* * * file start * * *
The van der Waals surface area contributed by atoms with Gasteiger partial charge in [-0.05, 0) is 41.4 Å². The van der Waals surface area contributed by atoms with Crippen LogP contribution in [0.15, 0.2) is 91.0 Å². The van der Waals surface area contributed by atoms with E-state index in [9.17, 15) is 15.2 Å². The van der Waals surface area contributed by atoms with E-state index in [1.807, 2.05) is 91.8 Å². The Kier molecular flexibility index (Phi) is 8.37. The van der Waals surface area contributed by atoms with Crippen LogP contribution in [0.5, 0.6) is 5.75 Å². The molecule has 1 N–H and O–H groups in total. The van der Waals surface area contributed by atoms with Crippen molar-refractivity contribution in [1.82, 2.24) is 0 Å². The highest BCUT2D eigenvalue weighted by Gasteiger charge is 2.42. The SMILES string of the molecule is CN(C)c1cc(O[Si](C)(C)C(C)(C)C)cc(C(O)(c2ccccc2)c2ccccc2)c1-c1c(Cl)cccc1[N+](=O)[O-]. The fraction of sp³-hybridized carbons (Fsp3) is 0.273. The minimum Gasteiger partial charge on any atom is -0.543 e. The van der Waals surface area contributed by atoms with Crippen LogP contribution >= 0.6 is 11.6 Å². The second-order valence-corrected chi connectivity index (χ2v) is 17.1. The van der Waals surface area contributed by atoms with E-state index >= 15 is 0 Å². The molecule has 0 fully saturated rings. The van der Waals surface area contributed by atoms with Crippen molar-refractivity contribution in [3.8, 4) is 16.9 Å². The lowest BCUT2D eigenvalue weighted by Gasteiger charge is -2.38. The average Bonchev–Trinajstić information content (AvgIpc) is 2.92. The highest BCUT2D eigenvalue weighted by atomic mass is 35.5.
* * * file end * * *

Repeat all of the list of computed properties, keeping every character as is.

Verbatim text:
The van der Waals surface area contributed by atoms with Gasteiger partial charge in [-0.05, 0) is 41.4 Å². The van der Waals surface area contributed by atoms with Crippen LogP contribution in [0.15, 0.2) is 91.0 Å². The van der Waals surface area contributed by atoms with E-state index in [9.17, 15) is 15.2 Å². The van der Waals surface area contributed by atoms with E-state index in [1.807, 2.05) is 91.8 Å². The Kier molecular flexibility index (Phi) is 8.37. The van der Waals surface area contributed by atoms with Crippen LogP contribution in [0.5, 0.6) is 5.75 Å². The molecule has 1 N–H and O–H groups in total. The van der Waals surface area contributed by atoms with Crippen molar-refractivity contribution in [1.82, 2.24) is 0 Å². The highest BCUT2D eigenvalue weighted by Gasteiger charge is 2.42. The SMILES string of the molecule is CN(C)c1cc(O[Si](C)(C)C(C)(C)C)cc(C(O)(c2ccccc2)c2ccccc2)c1-c1c(Cl)cccc1[N+](=O)[O-]. The fraction of sp³-hybridized carbons (Fsp3) is 0.273. The minimum Gasteiger partial charge on any atom is -0.543 e. The van der Waals surface area contributed by atoms with Crippen LogP contribution >= 0.6 is 11.6 Å². The second-order valence-corrected chi connectivity index (χ2v) is 17.1. The van der Waals surface area contributed by atoms with E-state index >= 15 is 0 Å². The molecule has 0 fully saturated rings. The van der Waals surface area contributed by atoms with Crippen molar-refractivity contribution in [3.8, 4) is 16.9 Å². The lowest BCUT2D eigenvalue weighted by Gasteiger charge is -2.38. The average Bonchev–Trinajstić information content (AvgIpc) is 2.92. The highest BCUT2D eigenvalue weighted by atomic mass is 35.5.